The Tennis-Serena brand will remain strong after retirement


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BENGALURU — The end of Serena Williams’ stellar tennis career will have little to no impact on the value of the American brand and her earnings from endorsements may even increase after retirement, experts say. industry at Reuters.

Williams appeared to suggest last month that she would end her playing career at the US Open, although she was a little more vague about her intentions after her blowout first-round victory at Flushing Meadows in front of a celebrity crowd.

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However, her third-round loss to Australia’s Ajla Tomljanovic on Friday night was likely her last Grand Slam match in a sport Williams has dominated for more than two decades.

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Sportswear giant Nike said it would continue to partner with Williams, who turns 41 later this month, after his retirement. Other major sponsors are likely to follow suit.

« While Serena’s visibility on the pitch will fade…I don’t see any decline in her brand value, » said Bob Dorfman, sports marketing analyst at Pinnacle Advertising in San Francisco.

« More than a tennis superstar, he’s a legitimate icon, » Dorfman said. « The highest-earning female athlete of all time is sure to remain a mark of high power even after she puts her racquet down. »

Serena’s brand value will only fade if she decides to stay out of the spotlight, said Lisa Delpy Neirotti, director of sports management programs at George Washington University.

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« But if she becomes the voice of a cause, if she stays relevant and in front of her fan base, then her value increases, » Neirotti added.

« She’s been such a powerful player on and off the pitch…I think she’ll be relevant in social causes. »


While several elite male athletes have forged successful career marks after play, Williams’ accomplishments, including 23 Grand Slam singles titles, position her well ahead of other female athletes in terms of major sponsor appeal. .

« As no other active player comes close to her level of accomplishment, everyone who comes into women’s tennis will continue to be compared to Serena for a long time to come, » said Phil de Picciotto, Founder and President of the agency. Sporty Octagon.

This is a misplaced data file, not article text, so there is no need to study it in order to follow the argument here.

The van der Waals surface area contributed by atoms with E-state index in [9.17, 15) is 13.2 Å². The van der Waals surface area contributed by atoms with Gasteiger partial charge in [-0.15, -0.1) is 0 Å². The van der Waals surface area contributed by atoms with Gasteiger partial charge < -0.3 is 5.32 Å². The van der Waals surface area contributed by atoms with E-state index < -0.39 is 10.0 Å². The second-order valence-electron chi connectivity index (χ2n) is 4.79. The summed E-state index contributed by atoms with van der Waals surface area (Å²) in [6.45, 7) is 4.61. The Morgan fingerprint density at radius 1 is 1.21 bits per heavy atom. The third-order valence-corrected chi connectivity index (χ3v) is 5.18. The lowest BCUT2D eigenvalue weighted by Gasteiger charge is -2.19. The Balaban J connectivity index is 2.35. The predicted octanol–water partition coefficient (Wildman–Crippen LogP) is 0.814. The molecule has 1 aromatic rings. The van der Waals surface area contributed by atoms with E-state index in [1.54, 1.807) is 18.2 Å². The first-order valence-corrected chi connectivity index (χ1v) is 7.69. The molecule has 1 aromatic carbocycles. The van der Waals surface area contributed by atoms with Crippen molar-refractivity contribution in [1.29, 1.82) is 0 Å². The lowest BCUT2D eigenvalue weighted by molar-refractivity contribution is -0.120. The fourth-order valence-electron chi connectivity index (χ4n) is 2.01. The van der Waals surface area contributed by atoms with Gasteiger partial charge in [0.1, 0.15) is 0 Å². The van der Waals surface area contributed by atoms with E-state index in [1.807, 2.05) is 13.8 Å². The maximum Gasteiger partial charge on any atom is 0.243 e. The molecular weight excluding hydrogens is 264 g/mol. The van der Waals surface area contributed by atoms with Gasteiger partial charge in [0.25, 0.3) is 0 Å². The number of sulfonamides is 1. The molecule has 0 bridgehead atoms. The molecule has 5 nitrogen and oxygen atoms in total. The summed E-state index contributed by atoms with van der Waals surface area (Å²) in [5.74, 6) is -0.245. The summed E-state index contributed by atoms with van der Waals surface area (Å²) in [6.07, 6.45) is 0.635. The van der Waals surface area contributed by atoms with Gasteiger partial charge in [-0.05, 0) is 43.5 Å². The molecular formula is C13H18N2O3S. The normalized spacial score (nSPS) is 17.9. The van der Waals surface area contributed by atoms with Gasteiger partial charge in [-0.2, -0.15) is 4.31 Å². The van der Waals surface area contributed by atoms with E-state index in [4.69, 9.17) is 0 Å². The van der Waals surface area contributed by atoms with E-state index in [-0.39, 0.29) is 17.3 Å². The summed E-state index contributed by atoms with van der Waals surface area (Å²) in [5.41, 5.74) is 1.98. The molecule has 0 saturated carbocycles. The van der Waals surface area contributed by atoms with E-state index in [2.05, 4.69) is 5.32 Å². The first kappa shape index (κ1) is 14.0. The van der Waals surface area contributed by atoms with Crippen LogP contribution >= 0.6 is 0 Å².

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NBA great Michael Jordan has shown athletes can earn more in retirement than in their playing days, while injured Roger Federer still tops the list of the world’s highest-paid tennis players despite 14 months of inaction.

Few female athletes have had a lasting appeal for sponsors after retirement. But Williams, who earned $35.1 million this year to edge out former men’s world number one Rafa Nadal ($31.4 million) and Novak Djokovic ($27.1 million), should be an exception.

In June, she was named to Forbes’ list of America’s richest self-made women, with an estimated net worth of $260 million. Her former tennis rival, Maria Sharapova, was the only other athlete on the list.

« An athlete’s stash can last well beyond retirement, especially if they have GOAT (Greatest of All Time) status like Serena, » said Victor Matheson, sports economist at College of the Holy Cross. in Massachusetts.

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With Williams saying she will focus on her family after retirement, upcoming endorsement deals could also change, said Iliya Rybchin, partner at marketing consultancy Elixirr Consulting.

“Serena is one of those rare players who has transcended the sport. Her value to brands is so much more than ‘Serena the tennis player,’” Rybchin added.

« When brands like Wilson, Nike and others first approached her, it was about getting an exceptional, high-performing tennis player.

« Now…the characteristics that are valuable to them are different, because they look at the demographics it caters to and the young players who might be inspired by it, » Rybchin said. « For most brands, that story still works, whether it’s in the field or not. »

Williams’ career price tag of $94.6 million is dwarfed by her endorsement earnings – estimated to be around $340 million – and the ball is in her court as she contemplates life without the demands of being a elite athlete.

“She will now have plenty of time and opportunity to expand her sponsor base,” said Larry Mann, partner at sports media and marketing agency rEvolution.

(Reporting by Rohith Nair and Uday Sampath Kumar, additional reporting by Shrivathsa Sridhar in Bengaluru; Editing by Ed Osmond, Bill Berkrot and Pritha Sarkar)



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